Fresh cases of Covid-19 in Beijing and elsewhere in mainland China were likely to be dealt with quickly and efficiently by the Chinese authorities, an investor in a Macau casino resort has told GGRAsia. And the Macau government added in a Monday briefing it was stepping up checks on any inbound visitors that might have been in the affected parts of the capital.
Hoffman Ma Ho Man (pictured in a file photo), deputy chairman of Hong Kong-listed Success Universe Group Ltd, a backer of Macau’s Ponte 16 resort, also said that provided tourists started to come back to Macau in some numbers – possibly from July – then the property might be able get back to 2019 levels of gaming revenue within the fourth quarter this year. The venue in the city’s Inner Harbour district, operates a casino under the gaming licence of SJM Holdings Ltd.
On Monday Chinese news agency Xinhua said – citing Beijing’s municipal health commission – that China’s capital had reported 36 new confirmed domestically-transmitted Covid-19 cases and six new asymptomatic cases on Sunday.
Also on Monday, China’s Global Times newspaper said three Chinese provinces – Liaoning in the northeast; Hebei in the north; and Sichuan in the southwest – had reported “more Covid-19 cases” among people that had “close contacts” with infection cases in Beijing.
The question of whether the fresh mainland cases might set back the timetable for the return of Macau tourism was raised by local media at Monday’s Covid-19 update press conference by the Macau government. Local officials said that any travellers arriving in Macau that had been in the affected parts of Beijing would be required to undergo a 14-day quarantine. Currently visitors from mainland China are not generally required to undergo such precautionary measures.
But Mr Ma told GGRAsia the same day: “I think that in [Beijing's] case, the Chinese government has already imposed some aggressive means to deal with the outbreak, and they did so pretty quickly.”
Beijing authorities reportedly shut down several food markets and imposed a lockdown in several residential areas in the city.
Pent up demand
Macau could see an “explosive” rebound in gaming demand from mainland Chinese patrons once the current border control measures enacted in both Macau and China are lifted, probably in stages, Mr Ma stated.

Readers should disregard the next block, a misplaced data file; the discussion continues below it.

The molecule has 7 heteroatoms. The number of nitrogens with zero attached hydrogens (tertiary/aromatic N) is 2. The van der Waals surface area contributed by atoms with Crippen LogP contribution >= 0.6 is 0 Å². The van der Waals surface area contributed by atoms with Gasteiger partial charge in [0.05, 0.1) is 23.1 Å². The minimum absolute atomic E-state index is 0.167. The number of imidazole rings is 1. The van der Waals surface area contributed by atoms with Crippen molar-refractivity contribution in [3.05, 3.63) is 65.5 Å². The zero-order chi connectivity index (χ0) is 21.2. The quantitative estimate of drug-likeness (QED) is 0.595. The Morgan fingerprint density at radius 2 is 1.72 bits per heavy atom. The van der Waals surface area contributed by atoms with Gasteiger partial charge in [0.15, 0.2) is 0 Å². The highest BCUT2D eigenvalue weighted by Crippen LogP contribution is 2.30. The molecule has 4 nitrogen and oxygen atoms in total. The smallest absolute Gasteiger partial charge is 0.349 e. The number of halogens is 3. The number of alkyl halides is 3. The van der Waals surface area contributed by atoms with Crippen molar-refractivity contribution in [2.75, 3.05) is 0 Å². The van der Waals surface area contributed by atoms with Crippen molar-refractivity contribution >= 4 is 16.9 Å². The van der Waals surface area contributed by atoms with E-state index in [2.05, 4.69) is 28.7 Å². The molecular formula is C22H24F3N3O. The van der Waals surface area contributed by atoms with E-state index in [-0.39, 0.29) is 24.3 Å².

“The reopening of [mainland] borders with Macau remains the biggest uncertainties now. But border crossing conditions will gradually normalise, and by then Macau would see an explosive rebound in [gaming] demand from mainland China, as this demand has been pent up for quite some time already,” he stated.
Currently, travel between Macau and Hong Kong is subject ordinarily to a 14-day quarantine period in each direction. Mainlanders entering Macau have ordinarily no quarantine restrictions, but those wishing to return to the mainland after a visit to Macau are currently subject to a 14-day quarantine requirement.
So far, there is also no clarity on when the mainland authorities would resume issuance and approvals for exit visas under the initiative for better-off mainland travellers, known as the Individual Visit Scheme (IVS). The pausing of the scheme began in late January as China stepped up efforts to contain Covid-19 as it spread beyond the cases initially reported in Wuhan in Hubei province.
“I would expect the border entry restrictions with the cities in Guangdong province to be lifted first, then it would happen to the surrounding provinces of Guangdong,” remarked Mr Ma, referring first to the mainland province next door to Macau. He added that forms of quarantine-free arrangement applicable initially to a limited number of people could come into effect “by July”. The first beneficiaries are likely to be mainly business travellers or officials for trips between respectively Guangdong, Hong Kong and Macau
If such an arrangement could be expanded to other groups of travellers from July onward, Macau’s market-wide gaming revenue might, during the month, amount to “50 percent” of that realised during the same month in 2019, Mr Ma said. He added that Ponte 16 – one of the casinos closest to the border with Guangdong’s Zhuhai – might under favourable travel conditions see pre-crisis gaming numbers in the fourth quarter.
“For us, for sure the segment of high-limits play and VIP play will recover faster,” Mr Ma told us.
“Earlier this month, we have already been able to deploy six gaming tables back in the high-limit area on our property’s second floor, which is the same number as pre-Covid 19 outbreak level,” Mr Ma added, “…the minimum bets of these tables range from HKD1,000 (US$129) to HKD5,000.”
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